B.A., Denison University, 1975
From his days at Denison and WDUB, Stan Soloway’s life has been characterized by a passion for public policy and public service.
Following 20 years as a public affairs consultant, he was appointed deputy undersecretary of defense and director of defense reform during the second half of the Clinton Administration. There he was responsible for far-reaching reforms to defense acquisition, logistics, and business processes and was awarded both the Secretary of Defense Medal for Exceptional Public Service and the Secretary of Defense Medal for Distinguished Public Service. He became the CEO of the 120 member Professional Services Council in 2001 and has since grown the organization to nearly 400 member companies, including global leaders like Amazon, Cisco, Microsoft, and IBM.
Today he is one of the most influential and knowledgeable leaders in government acquisition, technology and business policy. He testifies frequently before congress, writes regular columns for the Washington Business Journal and Washington Technology magazine, and has contributed to books published by Cambridge University, Harvard Law School, and the University of Pennsylvania. In 2013 alone he was recognized as one of the 100 most influential figures in the Washington business community (Washington Business Journal), 100 most influential leaders in U.S. defense (Gannett News), and was named the government technology industry Executive of the Year (1105 Media). He is also a two-time winner of the Federal 100 Award, given annually to the most impactful leaders in federal technology.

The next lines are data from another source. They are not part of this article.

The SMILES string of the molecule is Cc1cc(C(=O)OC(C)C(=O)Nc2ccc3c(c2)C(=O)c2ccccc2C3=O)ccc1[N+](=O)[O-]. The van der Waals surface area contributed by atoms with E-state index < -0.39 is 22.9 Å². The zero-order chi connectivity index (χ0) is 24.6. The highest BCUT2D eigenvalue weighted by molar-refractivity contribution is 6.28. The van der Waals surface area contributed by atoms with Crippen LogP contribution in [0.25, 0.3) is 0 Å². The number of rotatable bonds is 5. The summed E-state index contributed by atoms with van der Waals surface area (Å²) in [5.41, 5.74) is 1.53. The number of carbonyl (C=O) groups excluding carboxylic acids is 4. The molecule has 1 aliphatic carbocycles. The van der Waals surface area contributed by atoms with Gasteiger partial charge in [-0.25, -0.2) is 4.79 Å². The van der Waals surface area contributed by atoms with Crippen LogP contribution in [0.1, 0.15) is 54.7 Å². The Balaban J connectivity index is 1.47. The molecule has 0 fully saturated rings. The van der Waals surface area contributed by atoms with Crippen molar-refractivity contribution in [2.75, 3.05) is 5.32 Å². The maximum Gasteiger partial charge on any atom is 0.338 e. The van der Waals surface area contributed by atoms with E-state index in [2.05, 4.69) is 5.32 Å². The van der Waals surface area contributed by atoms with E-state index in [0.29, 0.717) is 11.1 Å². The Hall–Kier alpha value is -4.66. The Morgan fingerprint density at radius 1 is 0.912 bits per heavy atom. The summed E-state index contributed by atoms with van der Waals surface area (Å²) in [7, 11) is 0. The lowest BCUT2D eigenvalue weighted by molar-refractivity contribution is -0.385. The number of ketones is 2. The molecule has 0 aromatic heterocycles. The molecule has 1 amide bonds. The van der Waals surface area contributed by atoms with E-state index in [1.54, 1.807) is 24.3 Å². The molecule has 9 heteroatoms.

Soloway’s dedication to service extends beyond his professional life. After decades of involvement in local community organizations, in 2007 he was nominated by the President and confirmed by the Senate to the bipartisan Board of Directors of the Corporation for National and Community Service, the federal agency that oversees the nation’s service programs, including Americorps. And in 2014, Soloway, his wife Kathy Stevenson Soloway ’75, and their daughters, created The Ndarakwai Experience Foundation, through which inner city D.C. high school students will go on a unique service learning trip to Tanzania, where they will work on conservation projects and in local schools. The first trip departs in mid June 2015.